DACA Mental Health Crisis: Fear, Policy, and Stigma Prevent Care Access for Himigrants

Phoenix, Arizona – Ileana Salinas, a DACA recipient and program manager at Aliento, faces the uncertainty of renewing her immigration status, which takes a toll on her mental health. The ever-changing immigration policies in the United States add to the challenges she and other DACA recipients face.

As of September 30, 2023, there were 544,960 active DACA recipients in the U.S., with 20,750 of them in Arizona. However, this number may only be a fraction of those eligible to participate in DACA, as the Migration Policy Institute estimated that as many as 1.16 million people in the U.S. and 44,000 in Arizona could be eligible for protection. This uncertainty creates a constant state of fear and anxiety for many undocumented immigrants.

DACA recipients, like Salinas, are ineligible for federal health programs such as Medicaid, the Children’s Health Insurance Program, and the Affordable Care Act marketplace, contributing to barriers accessing both general health care and mental health care. According to a fact sheet published by the National Immigration Law Center, nearly half of respondents with mental or behavioral health issues said they were not accessing psychiatric or therapeutic mental health services.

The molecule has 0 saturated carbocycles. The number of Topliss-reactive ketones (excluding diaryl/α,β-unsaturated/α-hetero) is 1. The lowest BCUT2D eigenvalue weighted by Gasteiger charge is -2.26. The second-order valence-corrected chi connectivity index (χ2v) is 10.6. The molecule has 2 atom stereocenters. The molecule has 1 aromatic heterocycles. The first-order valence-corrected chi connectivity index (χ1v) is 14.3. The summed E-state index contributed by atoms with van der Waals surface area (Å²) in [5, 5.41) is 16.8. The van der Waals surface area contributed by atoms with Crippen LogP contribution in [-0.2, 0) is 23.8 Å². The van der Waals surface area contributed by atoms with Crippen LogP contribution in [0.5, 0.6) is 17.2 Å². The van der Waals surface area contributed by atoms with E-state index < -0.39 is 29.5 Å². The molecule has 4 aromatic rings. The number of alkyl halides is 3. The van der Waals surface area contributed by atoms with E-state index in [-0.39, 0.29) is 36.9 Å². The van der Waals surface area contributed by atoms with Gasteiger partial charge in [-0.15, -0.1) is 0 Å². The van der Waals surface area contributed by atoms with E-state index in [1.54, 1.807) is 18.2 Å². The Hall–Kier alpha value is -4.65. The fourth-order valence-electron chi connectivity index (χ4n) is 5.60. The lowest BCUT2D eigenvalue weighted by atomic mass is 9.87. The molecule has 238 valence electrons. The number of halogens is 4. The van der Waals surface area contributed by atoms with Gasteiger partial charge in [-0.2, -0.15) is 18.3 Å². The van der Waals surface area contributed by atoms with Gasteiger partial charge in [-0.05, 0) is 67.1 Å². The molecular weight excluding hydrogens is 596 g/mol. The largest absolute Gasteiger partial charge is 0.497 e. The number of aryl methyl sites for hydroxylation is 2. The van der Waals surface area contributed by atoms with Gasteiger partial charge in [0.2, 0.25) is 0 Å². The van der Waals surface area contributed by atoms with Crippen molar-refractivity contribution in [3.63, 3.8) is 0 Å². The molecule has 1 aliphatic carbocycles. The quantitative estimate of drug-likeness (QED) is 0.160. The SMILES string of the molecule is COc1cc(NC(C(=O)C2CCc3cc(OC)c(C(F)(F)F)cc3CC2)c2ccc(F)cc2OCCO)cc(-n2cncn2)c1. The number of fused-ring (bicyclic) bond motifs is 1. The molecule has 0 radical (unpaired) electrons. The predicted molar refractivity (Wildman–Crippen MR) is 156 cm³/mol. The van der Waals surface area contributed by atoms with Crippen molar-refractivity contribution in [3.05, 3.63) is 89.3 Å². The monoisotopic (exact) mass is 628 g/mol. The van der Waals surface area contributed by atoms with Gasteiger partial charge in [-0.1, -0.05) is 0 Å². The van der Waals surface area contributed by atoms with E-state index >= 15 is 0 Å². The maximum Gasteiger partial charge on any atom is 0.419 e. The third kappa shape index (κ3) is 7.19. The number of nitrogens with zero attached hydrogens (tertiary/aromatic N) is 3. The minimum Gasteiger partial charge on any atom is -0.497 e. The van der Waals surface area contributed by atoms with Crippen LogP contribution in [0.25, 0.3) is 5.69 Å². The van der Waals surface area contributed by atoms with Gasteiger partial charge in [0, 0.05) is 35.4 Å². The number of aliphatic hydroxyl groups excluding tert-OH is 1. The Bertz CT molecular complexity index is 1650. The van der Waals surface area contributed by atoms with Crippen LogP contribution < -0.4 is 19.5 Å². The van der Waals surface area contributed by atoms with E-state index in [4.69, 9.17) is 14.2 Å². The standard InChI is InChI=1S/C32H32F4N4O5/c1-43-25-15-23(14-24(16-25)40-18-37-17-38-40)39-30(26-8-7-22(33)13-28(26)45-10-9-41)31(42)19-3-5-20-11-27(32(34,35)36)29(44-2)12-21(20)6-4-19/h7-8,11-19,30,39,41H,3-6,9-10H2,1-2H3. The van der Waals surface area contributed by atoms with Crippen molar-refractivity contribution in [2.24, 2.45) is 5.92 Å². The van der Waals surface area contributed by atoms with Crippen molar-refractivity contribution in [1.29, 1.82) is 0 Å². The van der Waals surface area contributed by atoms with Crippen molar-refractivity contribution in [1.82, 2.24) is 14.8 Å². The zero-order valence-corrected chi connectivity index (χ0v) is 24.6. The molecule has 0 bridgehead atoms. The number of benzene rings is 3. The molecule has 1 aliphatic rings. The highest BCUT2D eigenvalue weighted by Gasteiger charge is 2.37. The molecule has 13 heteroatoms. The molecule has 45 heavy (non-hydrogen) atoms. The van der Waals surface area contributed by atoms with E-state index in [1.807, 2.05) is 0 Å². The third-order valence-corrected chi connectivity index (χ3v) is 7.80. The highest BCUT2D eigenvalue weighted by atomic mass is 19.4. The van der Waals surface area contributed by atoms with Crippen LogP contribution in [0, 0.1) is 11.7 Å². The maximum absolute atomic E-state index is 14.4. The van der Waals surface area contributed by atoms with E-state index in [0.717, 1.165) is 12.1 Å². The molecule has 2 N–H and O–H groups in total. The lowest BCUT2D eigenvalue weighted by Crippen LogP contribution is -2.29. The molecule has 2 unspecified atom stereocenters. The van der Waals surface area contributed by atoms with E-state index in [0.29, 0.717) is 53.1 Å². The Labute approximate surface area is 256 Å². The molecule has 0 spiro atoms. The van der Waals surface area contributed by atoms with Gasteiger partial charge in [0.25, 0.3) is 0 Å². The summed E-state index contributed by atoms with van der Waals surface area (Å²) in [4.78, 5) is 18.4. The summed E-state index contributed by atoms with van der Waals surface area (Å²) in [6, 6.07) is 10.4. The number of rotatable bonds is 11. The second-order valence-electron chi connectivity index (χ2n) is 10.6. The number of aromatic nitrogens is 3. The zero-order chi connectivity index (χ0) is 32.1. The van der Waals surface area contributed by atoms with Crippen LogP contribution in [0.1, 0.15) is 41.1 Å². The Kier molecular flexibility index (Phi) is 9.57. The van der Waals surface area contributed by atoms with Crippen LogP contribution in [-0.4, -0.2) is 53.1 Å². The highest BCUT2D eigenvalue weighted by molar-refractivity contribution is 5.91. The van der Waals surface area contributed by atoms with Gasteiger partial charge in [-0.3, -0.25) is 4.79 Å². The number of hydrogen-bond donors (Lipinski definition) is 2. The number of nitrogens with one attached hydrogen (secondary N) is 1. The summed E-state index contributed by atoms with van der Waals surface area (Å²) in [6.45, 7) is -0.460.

Arizona’s anti-immigrant policies, such as SB 1070, have fostered a culture of fear that prevents undocumented immigrants and DACA recipients from accessing the mental health care they need. This fear is not unique to Arizona, as similar legislation is cropping up in other states. Florida’s SB 1718, for example, includes a provision requiring hospitals to ask patients about their immigration status and report that data to the state, deterring undocumented people and their families from seeking health care for fear of being reported to immigration authorities.

Undocumented people in Arizona are not eligible for Medicaid under the Arizona Health Care Cost Containment System, except under certain conditions. This lack of access to health care adds to the overall fear and uncertainty that prevents immigrants from seeking the care they need.

However, organizations like Aliento are working to provide informal mental health care through community organizing and advocacy campaigns to change policies that indirectly affect the collective mental health of immigrant communities. Salinas’ program, Cultiva, offers informal arts and healing workshops to build community and break down the stigma surrounding mental health in the Latino population.

Overall, the ongoing struggle with immigration policies and the fear of deportation create significant barriers for undocumented immigrants and DACA recipients to access the mental health care and resources they need. The sense of insecurity and fear prevents these individuals from seeking the assistance they require, contributing to a broader mental health crisis within immigrant communities.